Manager at Rock Valley College in Rockford, Ill. According to his website, Daniels speaks on issues concerning student leadership, diversity and Greek life. Daniels visited Murray State last year. He hosts many events like Disney Youth Programs, The National Black Greek Leadership Conference and The National Step Show Alliance. The step show grabs the attention of both students and alumni every year. Smith believes the spring competition Alpha Phi Alpha hosts also brings students and alumni to the Homecoming NPHC Step Show. “I believe (the step show) brings a fun aspect to Homecoming,” he said. “People love competition and the Alpha Step Off in the spring is such a successful event; I’m sure the students and alumni love to come back and watch the show (in the fall).” This year, the nine competing fraternities and sororities will take the stage of Lovett Auditorium at 8 p.m. Saturday. Tickets for the event are on sale from 11 a.m. until 2 p.m. on the Carr Health Building lawn for $10. Tickets can also be purchased Saturday night at the door for $15.
October 18, 2013
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October 18, 2013
What did a SCIENTIST who mapped DNA say about GOD? Francis Collins, the leader of the National Human Genome Research Institute, plainly says, “I am a scientist and a believer, and I find no conflict between those world views.” In regard to DNA, Collins observes: “As a believer, I see DNA, the information molecule of all living things, as God's language, and the elegance and complexity of our own bodies and the rest of nature as a reflection of God's plan. I have found there is a wonderful harmony in the complementary truths of science and faith. The God of the Bible is also the God of the genome.
God can be found in the cathedral or in the laboratory.” Jesus said, “I am the light of the world; he who follows Me shall not walk in darkness, but will have the light of life.” – John 8:12. God is reaching out to men and women through His son Jesus Christ. To find out more about God’s relevance in your life we encourage you to read Francis Collins’s story. Go to ChristianFacultyRacers.net and click on the link.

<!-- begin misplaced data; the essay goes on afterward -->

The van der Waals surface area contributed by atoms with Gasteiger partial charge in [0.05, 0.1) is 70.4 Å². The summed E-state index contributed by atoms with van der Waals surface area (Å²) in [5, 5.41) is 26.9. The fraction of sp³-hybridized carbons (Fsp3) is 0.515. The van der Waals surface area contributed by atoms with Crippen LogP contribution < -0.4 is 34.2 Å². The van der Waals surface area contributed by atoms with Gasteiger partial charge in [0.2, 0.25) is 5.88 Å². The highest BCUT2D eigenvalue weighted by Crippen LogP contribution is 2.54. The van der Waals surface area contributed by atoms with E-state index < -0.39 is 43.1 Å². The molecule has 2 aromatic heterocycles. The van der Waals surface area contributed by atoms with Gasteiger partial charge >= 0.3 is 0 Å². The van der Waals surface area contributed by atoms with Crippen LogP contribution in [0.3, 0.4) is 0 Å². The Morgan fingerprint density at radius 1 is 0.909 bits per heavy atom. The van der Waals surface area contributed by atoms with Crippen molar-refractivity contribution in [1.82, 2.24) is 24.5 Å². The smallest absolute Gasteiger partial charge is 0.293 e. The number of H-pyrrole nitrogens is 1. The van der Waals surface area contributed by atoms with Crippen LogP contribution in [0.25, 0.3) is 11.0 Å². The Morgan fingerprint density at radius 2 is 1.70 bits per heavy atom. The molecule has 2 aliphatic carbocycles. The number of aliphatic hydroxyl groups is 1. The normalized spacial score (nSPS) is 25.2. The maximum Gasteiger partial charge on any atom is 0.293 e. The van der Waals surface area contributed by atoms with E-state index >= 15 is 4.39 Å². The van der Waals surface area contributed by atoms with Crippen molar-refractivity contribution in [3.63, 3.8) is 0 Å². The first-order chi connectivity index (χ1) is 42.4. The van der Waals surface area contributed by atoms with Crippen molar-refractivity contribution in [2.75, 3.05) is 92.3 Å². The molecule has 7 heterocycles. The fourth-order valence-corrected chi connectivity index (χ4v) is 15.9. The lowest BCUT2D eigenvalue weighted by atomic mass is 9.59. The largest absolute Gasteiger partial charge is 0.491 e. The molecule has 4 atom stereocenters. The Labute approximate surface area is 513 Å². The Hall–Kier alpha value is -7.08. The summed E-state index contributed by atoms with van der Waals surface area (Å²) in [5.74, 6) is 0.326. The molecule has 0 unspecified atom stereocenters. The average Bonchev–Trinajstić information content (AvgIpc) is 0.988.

CHRISTIAN FACULTY RACERS We are a group of professors, lecturers and administrators united by our common experience that Jesus Christ provides intellectually and spiritually satisfying answers to life’s most important questions. We are available to students, faculty and staff who might like to discuss such questions with us. For more information about the Christian Faculty Network, please visit our website: ChristianFacultyRacers.net. Beth Acreman Athletics Debbie Bell English & Philosophy
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Note: This ad presents the personal convictions of the individuals listed; the ad does not represent or support any view or position of Murray State University or any academic department. The ad does represent and acknowledge the diversity of academic contributions to Murray State University by men and women of various race, ethnic group and cultural background who share the Christian faith.
October 18, 2013
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October 18, 2013
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October 18, 2013
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The News October 18, 2013
Schedule of events Saturday, Oct. 19
11 a.m. - 2:30 p.m. 24th Annual Tent City
5:30 p.m. A Taste of the Arts Dinner & Auction
3:30 p.m. Gene W. Ray Science Campus dedication 4 - 5:30 p.m. African-American Alumni Reception
8 a.m. 28th Annual College of Education Breakfast
Where: Roy Stewart Stadium
Where: CFSB Center, Reservation Required
Where: Sid Easley Alumni Center
Where: Murray Middle School
Friday, Oct. 18
5 p.m. 32nd Annual Homecoming 5K Run hosted by Campus Recreation
Thursday, Oct. 17
8 a.m. "M" Club Breakfast
9 a.m. Homecoming Golf Scramble hosted by the Student Alumni Association
6 p.m. Golden Anniversary Class Reunion Dinner
Where: Frances E. Miller Memorial Golf Course
Where: Heritage Hall, reservation required
2 - 4 p.m. Minority Leadership Forum & Career Expo
6:30 p.m. Hutson School of Agriculture Alumni Picnic
Where: Curris Center Theater
Where: William â€œBillâ€? Cherry Expo Center
2:30 p.m. Jesse D. Jones College of Science, Engineering and Technology dedication
7:30 p.m. Miss Black and Gold Pageant Where: Wrather Museum
Where: Curris Center Ballroom 9:30 a.m. Murray State Homecoming Parade
2:30 p.m. Crowning of the 2013 Homecoming King and Queen by reigning King and Queen 3 p.m. Racers football vs. Austin Peay Colonels 8 - 9:45 p.m. National PanHellenic Council Step Show
Where: Begins downtown and ends at 15th and Main streets
Where: Lovett Auditorium
11 a.m. African-American Historical Marker
Sunday, Oct. 20
Where: Quad in front of Pogue Library 11 a.m. - 2 p.m. Sid Easley Alumni Center will open
9:30 - 11 a.m. Inspirational Service and Black Alumni Reunion Brunch honoring Voices of Praise Where: Heritage Hall, reservation required